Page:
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13 major clean energy breakthroughs of 2013

Dennis Schroeder/NREL

While the news about climate change seems to get worse every day, the rapidly improving technology, declining costs, and increasing accessibility of clean energy is the true bright spot in the march toward a zero-carbon future. 2013 had more clean energy milestones than we could fit on one page, but here are 13 of the key breakthroughs that happened this year.

1. Using salt to keep producing solar power even when the sun goes down. Helped along by the Department of Energy’s loan program, Solana’s massive 280 megawatt (MW) solar plant came online in Arizona this October, with one unique distinction: the plant will use a ‘salt battery’ that will allow it to keep generating electricity even when the sun isn’t shining. Not only is this a first for the United States in terms of thermal energy storage, the Solana plant is also the largest in the world to use to use parabolic trough mirrors to concentrate solar energy.


Colorado to crack down on methane emissions from fracking


Colorado health officials announced new rules on Monday that would work to cut the air pollution produced by oil and gas operations in the state. The rules would force companies to capture 95 percent of all toxic pollutants and volatile organic compounds they emit. In addition, the rules include a requirement that companies control emissions of the potent greenhouse gas methane, marking the first time a state has drafted rules to directly address the methane emitted by oil and gas operations, according to The Denver Post.

“These are going to amount to the very best air quality regulations in the country,” Gov. John Hickenlooper (D) said.

Methane is a key driver of climate change; the greenhouse gas is 25 times more potent than CO2 over a century and 72 to 100 times more potent over a 20-year period. As oil and gas production booms in Colorado, the resultant air pollution is becoming a serious concern. Last year, air sampling conducted by the National Oceanic and Atmospheric Administration recorded a 4 percent methane emissions rate over Colorado, more than double the rate reported by the industry. A 2011 study by the National Center for Atmospheric Research found that “unless leakage rates for new methane can be kept below 2%, substituting gas for coal is not an effective means for reducing the magnitude of future climate change.”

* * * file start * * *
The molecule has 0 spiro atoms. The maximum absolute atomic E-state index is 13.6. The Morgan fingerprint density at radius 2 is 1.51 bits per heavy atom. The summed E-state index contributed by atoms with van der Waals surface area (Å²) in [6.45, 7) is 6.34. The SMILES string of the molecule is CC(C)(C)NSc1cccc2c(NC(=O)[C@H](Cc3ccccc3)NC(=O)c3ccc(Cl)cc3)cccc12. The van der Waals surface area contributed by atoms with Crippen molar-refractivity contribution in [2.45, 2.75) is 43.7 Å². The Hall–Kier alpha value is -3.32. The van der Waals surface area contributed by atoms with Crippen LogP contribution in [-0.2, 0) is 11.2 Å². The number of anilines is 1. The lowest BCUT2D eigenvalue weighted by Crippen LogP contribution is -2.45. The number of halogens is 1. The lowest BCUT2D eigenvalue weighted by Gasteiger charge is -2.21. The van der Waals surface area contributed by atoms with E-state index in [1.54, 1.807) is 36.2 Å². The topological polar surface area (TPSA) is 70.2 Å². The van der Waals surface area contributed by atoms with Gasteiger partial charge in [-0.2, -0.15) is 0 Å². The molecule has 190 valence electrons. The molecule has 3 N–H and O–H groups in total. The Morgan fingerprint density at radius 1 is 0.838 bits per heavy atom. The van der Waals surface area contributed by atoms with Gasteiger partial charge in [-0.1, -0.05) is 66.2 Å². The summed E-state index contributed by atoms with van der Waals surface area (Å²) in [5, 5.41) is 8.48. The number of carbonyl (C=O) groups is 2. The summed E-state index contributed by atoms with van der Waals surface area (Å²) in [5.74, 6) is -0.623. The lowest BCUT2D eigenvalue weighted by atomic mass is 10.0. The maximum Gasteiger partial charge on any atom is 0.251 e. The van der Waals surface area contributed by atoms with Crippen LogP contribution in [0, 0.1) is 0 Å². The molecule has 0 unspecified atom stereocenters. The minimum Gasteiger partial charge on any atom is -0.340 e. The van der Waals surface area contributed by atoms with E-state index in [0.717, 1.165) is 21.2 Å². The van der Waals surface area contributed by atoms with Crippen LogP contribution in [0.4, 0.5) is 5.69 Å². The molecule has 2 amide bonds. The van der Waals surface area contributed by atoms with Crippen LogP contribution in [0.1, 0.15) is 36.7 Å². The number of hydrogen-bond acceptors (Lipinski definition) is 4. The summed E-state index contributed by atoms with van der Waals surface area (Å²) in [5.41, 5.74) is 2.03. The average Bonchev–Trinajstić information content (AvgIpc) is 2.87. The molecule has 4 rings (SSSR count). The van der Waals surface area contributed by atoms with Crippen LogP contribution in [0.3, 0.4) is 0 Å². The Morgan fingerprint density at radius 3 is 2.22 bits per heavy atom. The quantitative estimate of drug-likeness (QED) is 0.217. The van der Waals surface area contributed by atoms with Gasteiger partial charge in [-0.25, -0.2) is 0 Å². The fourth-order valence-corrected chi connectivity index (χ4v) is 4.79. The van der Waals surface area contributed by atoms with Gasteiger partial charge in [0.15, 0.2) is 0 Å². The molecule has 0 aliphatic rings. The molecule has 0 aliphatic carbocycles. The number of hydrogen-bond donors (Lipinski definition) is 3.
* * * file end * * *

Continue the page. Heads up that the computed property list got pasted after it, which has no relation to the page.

Colorado’s new rules will require companies to detect leaks from tanks, pipelines, wells, and other facilities using devices such as infrared cameras, and to inspect for leaks at least once a month at large facilities and plug leaks. In addition, companies must adhere to stricter limits on emissions from equipment near where people live and play.


Chevy plugs into demand, cuts Volt price by $5,000

The 2013 Volt.
The 2013 Volt.

In the latest move to make electric vehicles more consumer-friendly, Chevrolet announced it will cut the price of its 2014 Volt by $5,000. The decision comes as Chevy works to keep pace with its chief competitors in the electric vehicle market -- Toyota Prius and Nissan Leaf -- which are both less expensive and better selling.

“Chevrolet has quickly discovered that when price savings at the pump and ultimately value are your key selling points, a $40,000 cost of entry makes for a difficult hurdle to overcome for most budget conscious consumers,” said Alec Gutierrez, a senior analyst at Kelley Blue Book, in an interview with CNN Money.

The price cut comes, in part, to make sure the Volt shows up in online shopping searches along with the Prius and Leaf, which start at $25,010 and $29,650, including destination fees, GM said. The 2014 Volt will arrive in U.S. dealerships later this month and start at $34,995.